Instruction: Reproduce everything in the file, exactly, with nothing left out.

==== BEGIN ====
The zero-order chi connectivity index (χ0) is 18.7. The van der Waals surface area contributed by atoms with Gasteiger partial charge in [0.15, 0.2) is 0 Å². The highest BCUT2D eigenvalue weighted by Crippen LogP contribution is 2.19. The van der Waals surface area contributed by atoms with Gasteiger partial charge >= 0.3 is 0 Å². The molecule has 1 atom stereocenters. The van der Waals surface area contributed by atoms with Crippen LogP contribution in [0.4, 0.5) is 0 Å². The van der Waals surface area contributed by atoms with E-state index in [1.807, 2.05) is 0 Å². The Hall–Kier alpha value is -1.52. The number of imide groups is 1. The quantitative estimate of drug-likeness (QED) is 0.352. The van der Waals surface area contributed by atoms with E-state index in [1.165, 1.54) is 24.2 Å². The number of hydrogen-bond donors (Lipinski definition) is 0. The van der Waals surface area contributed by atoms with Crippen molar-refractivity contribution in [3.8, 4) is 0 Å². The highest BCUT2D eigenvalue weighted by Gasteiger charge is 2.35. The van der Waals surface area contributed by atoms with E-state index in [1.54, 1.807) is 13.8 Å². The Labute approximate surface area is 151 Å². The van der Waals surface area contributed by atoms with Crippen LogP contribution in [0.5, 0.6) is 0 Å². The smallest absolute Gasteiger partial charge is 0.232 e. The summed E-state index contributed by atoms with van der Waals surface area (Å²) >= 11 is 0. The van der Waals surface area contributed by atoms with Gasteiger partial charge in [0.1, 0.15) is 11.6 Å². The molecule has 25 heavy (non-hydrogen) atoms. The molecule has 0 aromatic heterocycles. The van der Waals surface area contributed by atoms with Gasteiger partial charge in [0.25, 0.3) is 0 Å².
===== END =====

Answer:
The zero-order chi connectivity index (χ0) is 18.7. The van der Waals surface area contributed by atoms with Gasteiger partial charge in [0.15, 0.2) is 0 Å². The highest BCUT2D eigenvalue weighted by Crippen LogP contribution is 2.19. The van der Waals surface area contributed by atoms with Gasteiger partial charge >= 0.3 is 0 Å². The molecule has 1 atom stereocenters. The van der Waals surface area contributed by atoms with Crippen LogP contribution in [0.4, 0.5) is 0 Å². The van der Waals surface area contributed by atoms with E-state index in [1.807, 2.05) is 0 Å². The Hall–Kier alpha value is -1.52. The number of imide groups is 1. The quantitative estimate of drug-likeness (QED) is 0.352. The van der Waals surface area contributed by atoms with E-state index in [1.165, 1.54) is 24.2 Å². The number of hydrogen-bond donors (Lipinski definition) is 0. The van der Waals surface area contributed by atoms with Crippen molar-refractivity contribution in [3.8, 4) is 0 Å². The highest BCUT2D eigenvalue weighted by Gasteiger charge is 2.35. The van der Waals surface area contributed by atoms with E-state index in [1.54, 1.807) is 13.8 Å². The Labute approximate surface area is 151 Å². The van der Waals surface area contributed by atoms with Crippen LogP contribution in [0.5, 0.6) is 0 Å². The smallest absolute Gasteiger partial charge is 0.232 e. The summed E-state index contributed by atoms with van der Waals surface area (Å²) >= 11 is 0. The van der Waals surface area contributed by atoms with Gasteiger partial charge in [0.1, 0.15) is 11.6 Å². The molecule has 25 heavy (non-hydrogen) atoms. The molecule has 0 aromatic heterocycles. The van der Waals surface area contributed by atoms with Gasteiger partial charge in [0.25, 0.3) is 0 Å².